Folk guitar hero David Rawlings has put out a new collection of songs that may best be described as a pop roots album — “Poor David’s Almanack.”
The singer and songwriter teamed up with his musical partner Gillian Welch to write highly digestible new takes on familiar folk songs, and he’ll perform them with his band Tuesday night at Brooklyn Steel.
Rawlings told the Daily News he and Welch aimed to stay close to Americana music’s roots by finding bits of melody, phrases or stories that have endured from other artists and fashioning their own concise versions.
“It was fun to take a certain kind of melody and to harmonize it to add our own flavor,” Rawlings said. “I always wondered how people like Woody Guthrie or Bob Dylan could write so many songs in their careers, and you realize some of that is from taking a melody and chords that you’ve heard and writing a new story to it.”
The guitarist said he welcomed the change in style he and Welch went with for the record, calling it a “snapshot” rather than a painting: “Gillian and I are proud of putting something out that we feel has what we want in the music, but is a bit of a quicker look at it.”
“Cumberland Gap” is perhaps the most striking example on “Almanack” of reinventing an old standard. The song resembles the original tune by Guthrie in its melody, but the tempo is slower, it showcases more intricate vocal harmonies, and tells a completely different story.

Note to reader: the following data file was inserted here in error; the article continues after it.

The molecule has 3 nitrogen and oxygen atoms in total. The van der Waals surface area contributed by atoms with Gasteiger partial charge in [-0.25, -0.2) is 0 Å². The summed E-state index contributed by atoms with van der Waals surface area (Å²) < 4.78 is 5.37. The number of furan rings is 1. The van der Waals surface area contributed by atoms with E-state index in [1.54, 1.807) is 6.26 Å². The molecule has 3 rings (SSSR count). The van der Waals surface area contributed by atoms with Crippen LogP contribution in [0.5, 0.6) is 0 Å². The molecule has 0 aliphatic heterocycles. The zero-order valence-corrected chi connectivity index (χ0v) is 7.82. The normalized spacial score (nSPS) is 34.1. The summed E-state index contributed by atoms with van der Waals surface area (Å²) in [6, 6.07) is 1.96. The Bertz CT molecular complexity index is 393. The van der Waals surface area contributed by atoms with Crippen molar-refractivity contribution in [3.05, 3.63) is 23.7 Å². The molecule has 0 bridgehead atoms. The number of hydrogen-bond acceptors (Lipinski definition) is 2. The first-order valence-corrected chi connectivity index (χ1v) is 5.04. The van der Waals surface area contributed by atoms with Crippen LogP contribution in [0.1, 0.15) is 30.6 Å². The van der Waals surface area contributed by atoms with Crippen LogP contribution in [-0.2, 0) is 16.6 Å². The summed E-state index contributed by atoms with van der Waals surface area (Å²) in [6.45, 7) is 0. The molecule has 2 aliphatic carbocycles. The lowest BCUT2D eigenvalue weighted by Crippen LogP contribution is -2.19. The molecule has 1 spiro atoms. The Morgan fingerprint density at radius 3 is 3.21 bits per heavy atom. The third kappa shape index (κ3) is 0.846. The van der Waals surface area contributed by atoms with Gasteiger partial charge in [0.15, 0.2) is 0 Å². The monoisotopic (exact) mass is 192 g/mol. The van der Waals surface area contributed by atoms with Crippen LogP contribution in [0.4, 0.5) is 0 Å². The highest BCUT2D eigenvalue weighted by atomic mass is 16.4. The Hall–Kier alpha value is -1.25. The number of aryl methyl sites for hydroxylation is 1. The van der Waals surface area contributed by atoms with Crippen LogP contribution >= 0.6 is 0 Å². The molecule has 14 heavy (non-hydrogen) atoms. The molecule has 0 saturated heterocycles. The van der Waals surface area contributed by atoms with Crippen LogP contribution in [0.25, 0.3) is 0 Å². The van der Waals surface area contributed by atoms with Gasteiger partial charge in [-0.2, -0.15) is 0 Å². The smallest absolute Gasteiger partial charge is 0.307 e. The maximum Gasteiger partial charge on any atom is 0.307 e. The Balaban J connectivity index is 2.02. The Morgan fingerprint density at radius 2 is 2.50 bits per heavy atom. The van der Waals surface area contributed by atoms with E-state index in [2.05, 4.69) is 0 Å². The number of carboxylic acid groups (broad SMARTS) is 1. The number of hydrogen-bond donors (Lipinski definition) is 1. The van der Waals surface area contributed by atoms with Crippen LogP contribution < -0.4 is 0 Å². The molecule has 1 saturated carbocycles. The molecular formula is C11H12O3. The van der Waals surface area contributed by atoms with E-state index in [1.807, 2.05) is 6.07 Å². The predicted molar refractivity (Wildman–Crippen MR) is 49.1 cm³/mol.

Dave Rawlings and Gillian Welch perform during a special night edition of Music City Roots on March 15, 2016.
(Rick Diamond/Getty Images)
Another album highlight, “Money is the Meat in the Coconut,” is an exciting one to share with audiences live, thanks to Rawlings’ supporting players Willie Watson and Welch, Rawlings said.
“The arrangement is a blast to play live, with Gillian playing the hambone and Willie on banjo,” he said. “People really like it. The great thing about playing live music is the audience is part of the show and the energy they bring sort of lets you know what you can get away with.”
The guitarist, who has made five albums with Welch under her name, said playing together with his name on the bill is a different experience for fans.
“There’s a bit of pressure taken off of the precision that we need to have just as two people filling the whole room with sound,” he said. “That being said, the most beautiful part of the show is when it breaks down into that spacious music that we like to play the two of us, with a bit more color thrown in.”
Brooklyn Steel hosts “An Evening with David Rawlings” Tuesday night.